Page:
What started as a couple guys, a drum machine and a copy of Alien Soundtracks quickly escalated into full-on hardcore violence. And while that was cool and all, Urochromes had much more grandiose plans.

Teaming up in western Massachusetts, Jackieboy and Dick Riddick have dazzled punk fans with their blown-out cassette and 7" releases, playing to rabid audiences across the country with their venomous and noisy nihilism. Their latest EP is self-described as their most "fully realized," the culmination of their original vision. Spanning four tracks plus a remix, Night Bully is the band sponging up every last drop of the blotter to create an anxiety-ridden psychedelic punk nightmare. It's fucked, but it rips, and it's due in January via Wharf Cat (preorder). Stream the first track to emerge, "My Dickies," right here.

With the new effort on deck, we spoke with Jackieboy about the project, its new turn and the band's influences. The results of our conversation — and that track stream — are below. 

Urochromes started as a project with a drum machine. Was that an aesthetic choice or born out of necessity? 
It started as necessity, and then we embraced it as an aesthetic. Me and my friend Dick were having trouble forming bands that hadn’t really worked out, and we were having trouble finding other people to work with. So, it was partially out of necessity, and it was also intentionally in that we wanted to do something that was kind inspired by a few different bands that used drum machines, especially Chrome.

Playing with a drum machine is limiting — it basically eliminates any ability to improv. Did you find that difficult or did you enjoy operating within those constraints?
Speaking for myself, I like working with constraints. It’s a really positive thing for me creatively, both in music and visual art. It’s sort of how I work and what I’m most happy with. It was definitely something that we struggled with at times, and that’s why [on] our last tour, we used a live drummer. We were feeling those constraints and wanted to get out of that. So, while it was good creatively at first, it’s something that we’ve moved away from to keep the project interesting.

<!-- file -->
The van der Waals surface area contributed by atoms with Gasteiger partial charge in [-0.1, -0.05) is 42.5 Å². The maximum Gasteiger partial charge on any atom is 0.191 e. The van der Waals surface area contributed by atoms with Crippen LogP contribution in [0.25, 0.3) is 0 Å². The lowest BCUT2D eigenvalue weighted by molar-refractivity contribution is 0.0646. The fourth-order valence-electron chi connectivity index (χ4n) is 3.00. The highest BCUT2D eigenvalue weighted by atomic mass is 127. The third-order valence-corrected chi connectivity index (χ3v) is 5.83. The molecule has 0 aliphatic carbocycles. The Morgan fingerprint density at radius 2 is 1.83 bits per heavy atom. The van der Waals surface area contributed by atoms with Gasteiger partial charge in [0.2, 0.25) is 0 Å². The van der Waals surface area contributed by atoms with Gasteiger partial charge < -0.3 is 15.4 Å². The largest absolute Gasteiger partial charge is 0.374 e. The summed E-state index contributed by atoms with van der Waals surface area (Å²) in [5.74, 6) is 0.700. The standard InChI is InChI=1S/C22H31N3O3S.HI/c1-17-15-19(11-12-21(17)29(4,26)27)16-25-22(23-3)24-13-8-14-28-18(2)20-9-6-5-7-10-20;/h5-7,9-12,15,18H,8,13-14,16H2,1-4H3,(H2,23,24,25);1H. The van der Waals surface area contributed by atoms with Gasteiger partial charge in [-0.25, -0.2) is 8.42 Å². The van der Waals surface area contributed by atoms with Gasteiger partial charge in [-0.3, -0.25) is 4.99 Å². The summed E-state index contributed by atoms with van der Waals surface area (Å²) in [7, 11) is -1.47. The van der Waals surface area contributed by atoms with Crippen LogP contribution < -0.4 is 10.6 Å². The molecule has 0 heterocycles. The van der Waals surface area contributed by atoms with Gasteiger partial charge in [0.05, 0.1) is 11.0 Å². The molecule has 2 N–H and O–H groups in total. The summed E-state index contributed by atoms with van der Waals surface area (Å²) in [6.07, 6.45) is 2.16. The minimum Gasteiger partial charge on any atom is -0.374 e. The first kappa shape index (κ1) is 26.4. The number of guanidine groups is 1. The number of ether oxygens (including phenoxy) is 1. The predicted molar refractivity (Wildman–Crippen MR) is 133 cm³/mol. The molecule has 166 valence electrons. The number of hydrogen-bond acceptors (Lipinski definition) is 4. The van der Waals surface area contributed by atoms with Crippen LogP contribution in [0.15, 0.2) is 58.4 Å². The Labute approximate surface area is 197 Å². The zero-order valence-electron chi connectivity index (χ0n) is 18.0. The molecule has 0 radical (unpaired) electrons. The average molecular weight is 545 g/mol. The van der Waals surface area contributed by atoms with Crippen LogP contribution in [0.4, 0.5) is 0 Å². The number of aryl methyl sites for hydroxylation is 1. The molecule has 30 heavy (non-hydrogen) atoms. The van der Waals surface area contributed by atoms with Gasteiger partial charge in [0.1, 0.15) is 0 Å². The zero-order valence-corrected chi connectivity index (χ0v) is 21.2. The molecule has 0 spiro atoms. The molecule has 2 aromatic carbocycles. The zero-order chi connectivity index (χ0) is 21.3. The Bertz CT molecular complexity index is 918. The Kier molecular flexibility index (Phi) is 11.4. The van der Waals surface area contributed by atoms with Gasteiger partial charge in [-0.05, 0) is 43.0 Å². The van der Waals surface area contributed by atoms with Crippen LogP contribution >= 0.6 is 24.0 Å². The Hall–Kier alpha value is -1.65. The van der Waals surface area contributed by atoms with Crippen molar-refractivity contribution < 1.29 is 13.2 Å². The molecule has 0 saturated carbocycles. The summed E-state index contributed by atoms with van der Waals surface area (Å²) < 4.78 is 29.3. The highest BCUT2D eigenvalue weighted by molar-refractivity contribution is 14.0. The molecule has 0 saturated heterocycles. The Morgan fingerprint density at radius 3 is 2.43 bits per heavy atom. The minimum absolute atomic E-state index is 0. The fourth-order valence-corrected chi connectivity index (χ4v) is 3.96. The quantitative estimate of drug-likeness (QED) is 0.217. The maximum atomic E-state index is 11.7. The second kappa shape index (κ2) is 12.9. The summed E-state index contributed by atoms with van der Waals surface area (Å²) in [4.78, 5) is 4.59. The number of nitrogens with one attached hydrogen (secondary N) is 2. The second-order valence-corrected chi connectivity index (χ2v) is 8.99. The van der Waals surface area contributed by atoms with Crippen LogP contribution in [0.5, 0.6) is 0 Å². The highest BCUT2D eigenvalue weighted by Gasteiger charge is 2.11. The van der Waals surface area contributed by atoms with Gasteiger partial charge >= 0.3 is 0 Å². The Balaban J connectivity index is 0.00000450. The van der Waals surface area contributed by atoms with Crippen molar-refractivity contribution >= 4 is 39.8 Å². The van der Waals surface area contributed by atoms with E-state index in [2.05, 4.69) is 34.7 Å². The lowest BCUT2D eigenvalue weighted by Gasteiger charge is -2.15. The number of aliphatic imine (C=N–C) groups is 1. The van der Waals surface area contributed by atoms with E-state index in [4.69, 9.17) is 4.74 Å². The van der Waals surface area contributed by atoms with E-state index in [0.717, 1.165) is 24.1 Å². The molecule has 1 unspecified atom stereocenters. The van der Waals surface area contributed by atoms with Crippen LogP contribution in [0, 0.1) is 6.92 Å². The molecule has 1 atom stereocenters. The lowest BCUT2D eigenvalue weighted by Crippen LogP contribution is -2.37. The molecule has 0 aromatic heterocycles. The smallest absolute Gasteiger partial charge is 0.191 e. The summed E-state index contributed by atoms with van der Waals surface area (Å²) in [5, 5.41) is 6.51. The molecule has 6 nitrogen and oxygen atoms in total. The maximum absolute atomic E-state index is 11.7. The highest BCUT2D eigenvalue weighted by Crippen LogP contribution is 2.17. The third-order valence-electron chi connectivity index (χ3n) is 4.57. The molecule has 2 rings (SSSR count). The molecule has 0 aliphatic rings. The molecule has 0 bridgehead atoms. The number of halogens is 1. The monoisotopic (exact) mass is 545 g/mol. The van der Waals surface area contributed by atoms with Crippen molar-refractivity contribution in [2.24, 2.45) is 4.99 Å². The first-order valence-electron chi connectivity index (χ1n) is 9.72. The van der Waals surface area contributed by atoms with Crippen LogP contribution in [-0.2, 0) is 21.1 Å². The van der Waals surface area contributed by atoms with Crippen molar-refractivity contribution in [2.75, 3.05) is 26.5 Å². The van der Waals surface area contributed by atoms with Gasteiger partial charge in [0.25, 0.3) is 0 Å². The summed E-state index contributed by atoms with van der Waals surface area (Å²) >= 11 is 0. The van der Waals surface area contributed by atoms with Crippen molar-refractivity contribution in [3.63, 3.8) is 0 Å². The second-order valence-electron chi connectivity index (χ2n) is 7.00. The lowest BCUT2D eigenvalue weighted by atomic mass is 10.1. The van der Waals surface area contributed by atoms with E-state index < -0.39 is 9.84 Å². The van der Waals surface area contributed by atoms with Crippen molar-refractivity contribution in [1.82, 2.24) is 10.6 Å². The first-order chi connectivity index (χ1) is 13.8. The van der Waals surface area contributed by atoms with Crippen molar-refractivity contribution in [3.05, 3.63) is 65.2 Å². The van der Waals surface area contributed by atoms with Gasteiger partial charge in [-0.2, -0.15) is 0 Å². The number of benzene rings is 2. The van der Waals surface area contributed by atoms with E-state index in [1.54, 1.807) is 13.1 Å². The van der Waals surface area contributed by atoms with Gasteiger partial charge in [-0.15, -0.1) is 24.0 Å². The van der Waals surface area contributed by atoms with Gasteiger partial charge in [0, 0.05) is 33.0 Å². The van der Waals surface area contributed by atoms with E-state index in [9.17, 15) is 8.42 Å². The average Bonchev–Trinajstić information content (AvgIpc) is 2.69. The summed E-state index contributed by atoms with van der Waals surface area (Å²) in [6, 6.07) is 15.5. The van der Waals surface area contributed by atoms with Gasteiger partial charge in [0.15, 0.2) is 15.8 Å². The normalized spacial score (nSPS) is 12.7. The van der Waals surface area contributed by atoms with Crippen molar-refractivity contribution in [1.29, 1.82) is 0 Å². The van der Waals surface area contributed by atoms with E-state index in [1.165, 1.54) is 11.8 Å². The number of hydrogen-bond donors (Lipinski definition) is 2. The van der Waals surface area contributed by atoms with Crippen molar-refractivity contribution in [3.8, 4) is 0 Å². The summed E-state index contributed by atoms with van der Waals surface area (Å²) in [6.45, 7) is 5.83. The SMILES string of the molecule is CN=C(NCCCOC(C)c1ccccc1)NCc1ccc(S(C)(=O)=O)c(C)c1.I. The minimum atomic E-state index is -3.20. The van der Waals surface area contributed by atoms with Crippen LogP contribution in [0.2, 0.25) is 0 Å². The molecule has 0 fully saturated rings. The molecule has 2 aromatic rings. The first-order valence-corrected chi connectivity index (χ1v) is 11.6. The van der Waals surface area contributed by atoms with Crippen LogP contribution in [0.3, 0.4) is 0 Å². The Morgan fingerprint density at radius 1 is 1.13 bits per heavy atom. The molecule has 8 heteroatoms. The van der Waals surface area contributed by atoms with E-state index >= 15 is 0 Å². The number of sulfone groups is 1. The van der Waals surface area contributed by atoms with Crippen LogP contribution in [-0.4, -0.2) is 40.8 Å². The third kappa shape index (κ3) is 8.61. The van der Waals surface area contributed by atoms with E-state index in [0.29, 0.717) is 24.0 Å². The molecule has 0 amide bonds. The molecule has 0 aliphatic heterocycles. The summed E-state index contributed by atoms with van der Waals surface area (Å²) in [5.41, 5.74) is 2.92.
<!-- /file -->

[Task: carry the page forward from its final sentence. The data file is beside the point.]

What is the current configuration? Do you see yourself adding a noise element to the lineup?
There is no current lineup, so not sure what the next move is going to be, but the last two tours were guitar, bass and live drums. I feel like we may move back toward the drum machine when we get out there again, but I can’t say for sure. As far as noise goes, it’s a part of the music, but it would be hard to imagine adding someone dedicated to that.

You mentioned Chrome, which is a great jumping-off point, but there are quite a few other influences, which range from Butthole Surfers to Scratch Acid and even some of the antagonistic elements of early Swans, Flipper and Stick Men With Ray Guns. It’s a bit of a left turn from the material that you did on previous releases, especially the title track. Was this the Urochromes that was bubbling beneath the surface the entire time? Or was this a conscious left turn?
It was really an important part of the original concept of the band. As we got into recording and writing for the live set, it moved away from the original concept and toward a more straightforward hardcore thing. When we went in to record Night Bully, we wanted it to reflect the influences that we were originally thinking about.

To me, the way Chrome created a world within songs is something that few other bands achieved to the level that they do. Night Bully is trying to do something more like that … establish its own little sonic world.

You currently live in L.A., are from western Massachusetts, and have an NYC phone number. What do you think is the most vibrant punk scene right now?
I think the best punk scenes are the ones that have to fight to survive. So, to me, it’s about western Mass. I hope and plan to move back there at some point. That’s where the roots of the band will always be.

Any touring in the near future?
The plan is to head out in the first part of the year, but we're still working on all of that.

"My Dickies" is the first song to be let loose from the EP. Can you comment on the track?
"My Dickies" steals lyrics from the Flesh Eaters and Shaye Saint John, both of which are major influences. There is a direct music reference, too, but it's a secret. On my end, I was trying to write a standard "every day's a drag" kind of song, but it's also about struggling to find continuity between stages of your life and feeling like you're constantly starting from square one.